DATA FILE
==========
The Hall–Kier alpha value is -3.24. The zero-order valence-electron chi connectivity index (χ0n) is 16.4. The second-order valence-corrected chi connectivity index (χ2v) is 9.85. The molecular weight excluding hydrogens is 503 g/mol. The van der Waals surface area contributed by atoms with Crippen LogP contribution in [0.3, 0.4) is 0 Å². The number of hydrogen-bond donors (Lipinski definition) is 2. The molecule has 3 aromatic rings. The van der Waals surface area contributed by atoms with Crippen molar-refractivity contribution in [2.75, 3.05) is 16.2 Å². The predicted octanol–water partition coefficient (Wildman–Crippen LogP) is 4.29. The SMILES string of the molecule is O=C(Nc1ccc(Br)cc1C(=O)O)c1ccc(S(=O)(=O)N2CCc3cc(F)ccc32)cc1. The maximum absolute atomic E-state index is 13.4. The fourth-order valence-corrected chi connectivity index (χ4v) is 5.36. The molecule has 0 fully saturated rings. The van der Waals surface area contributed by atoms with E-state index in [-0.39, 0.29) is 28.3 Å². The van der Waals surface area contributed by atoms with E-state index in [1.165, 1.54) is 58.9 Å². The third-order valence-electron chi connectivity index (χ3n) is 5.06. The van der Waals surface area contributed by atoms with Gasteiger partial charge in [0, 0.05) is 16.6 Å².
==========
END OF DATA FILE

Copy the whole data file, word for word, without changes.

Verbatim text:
The Hall–Kier alpha value is -3.24. The zero-order valence-electron chi connectivity index (χ0n) is 16.4. The second-order valence-corrected chi connectivity index (χ2v) is 9.85. The molecular weight excluding hydrogens is 503 g/mol. The van der Waals surface area contributed by atoms with Crippen LogP contribution in [0.3, 0.4) is 0 Å². The number of hydrogen-bond donors (Lipinski definition) is 2. The molecule has 3 aromatic rings. The van der Waals surface area contributed by atoms with Crippen molar-refractivity contribution in [2.75, 3.05) is 16.2 Å². The predicted octanol–water partition coefficient (Wildman–Crippen LogP) is 4.29. The SMILES string of the molecule is O=C(Nc1ccc(Br)cc1C(=O)O)c1ccc(S(=O)(=O)N2CCc3cc(F)ccc32)cc1. The maximum absolute atomic E-state index is 13.4. The fourth-order valence-corrected chi connectivity index (χ4v) is 5.36. The molecule has 0 fully saturated rings. The van der Waals surface area contributed by atoms with E-state index in [-0.39, 0.29) is 28.3 Å². The van der Waals surface area contributed by atoms with E-state index in [1.165, 1.54) is 58.9 Å². The third-order valence-electron chi connectivity index (χ3n) is 5.06. The van der Waals surface area contributed by atoms with Gasteiger partial charge in [0, 0.05) is 16.6 Å².